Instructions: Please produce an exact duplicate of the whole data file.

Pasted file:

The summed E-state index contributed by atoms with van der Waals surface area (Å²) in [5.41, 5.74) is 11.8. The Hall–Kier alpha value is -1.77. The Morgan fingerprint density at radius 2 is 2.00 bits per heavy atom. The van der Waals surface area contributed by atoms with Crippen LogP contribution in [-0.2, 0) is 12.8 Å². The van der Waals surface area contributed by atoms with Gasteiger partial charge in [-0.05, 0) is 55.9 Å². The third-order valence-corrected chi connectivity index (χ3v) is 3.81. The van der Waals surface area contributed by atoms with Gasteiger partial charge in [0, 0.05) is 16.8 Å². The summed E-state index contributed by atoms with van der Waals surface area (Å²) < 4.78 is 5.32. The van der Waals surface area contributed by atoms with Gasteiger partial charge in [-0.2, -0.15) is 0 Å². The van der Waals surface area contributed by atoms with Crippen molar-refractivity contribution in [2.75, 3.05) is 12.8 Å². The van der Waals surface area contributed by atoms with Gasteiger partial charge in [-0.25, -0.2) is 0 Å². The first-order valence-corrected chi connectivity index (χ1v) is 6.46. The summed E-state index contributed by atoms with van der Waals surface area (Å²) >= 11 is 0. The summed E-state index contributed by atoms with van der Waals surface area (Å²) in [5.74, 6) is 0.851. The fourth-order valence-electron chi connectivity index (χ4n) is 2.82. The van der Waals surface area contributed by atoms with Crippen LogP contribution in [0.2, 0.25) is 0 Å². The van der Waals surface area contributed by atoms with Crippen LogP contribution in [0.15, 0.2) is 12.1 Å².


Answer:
The summed E-state index contributed by atoms with van der Waals surface area (Å²) in [5.41, 5.74) is 11.8. The Hall–Kier alpha value is -1.77. The Morgan fingerprint density at radius 2 is 2.00 bits per heavy atom. The van der Waals surface area contributed by atoms with Crippen LogP contribution in [-0.2, 0) is 12.8 Å². The van der Waals surface area contributed by atoms with Gasteiger partial charge in [-0.05, 0) is 55.9 Å². The third-order valence-corrected chi connectivity index (χ3v) is 3.81. The van der Waals surface area contributed by atoms with Gasteiger partial charge in [0, 0.05) is 16.8 Å². The summed E-state index contributed by atoms with van der Waals surface area (Å²) < 4.78 is 5.32. The van der Waals surface area contributed by atoms with Gasteiger partial charge in [-0.2, -0.15) is 0 Å². The van der Waals surface area contributed by atoms with Crippen molar-refractivity contribution in [2.75, 3.05) is 12.8 Å². The van der Waals surface area contributed by atoms with Gasteiger partial charge in [-0.25, -0.2) is 0 Å². The first-order valence-corrected chi connectivity index (χ1v) is 6.46. The summed E-state index contributed by atoms with van der Waals surface area (Å²) >= 11 is 0. The summed E-state index contributed by atoms with van der Waals surface area (Å²) in [5.74, 6) is 0.851. The fourth-order valence-electron chi connectivity index (χ4n) is 2.82. The van der Waals surface area contributed by atoms with Crippen LogP contribution in [0.2, 0.25) is 0 Å². The van der Waals surface area contributed by atoms with Crippen LogP contribution in [0.15, 0.2) is 12.1 Å².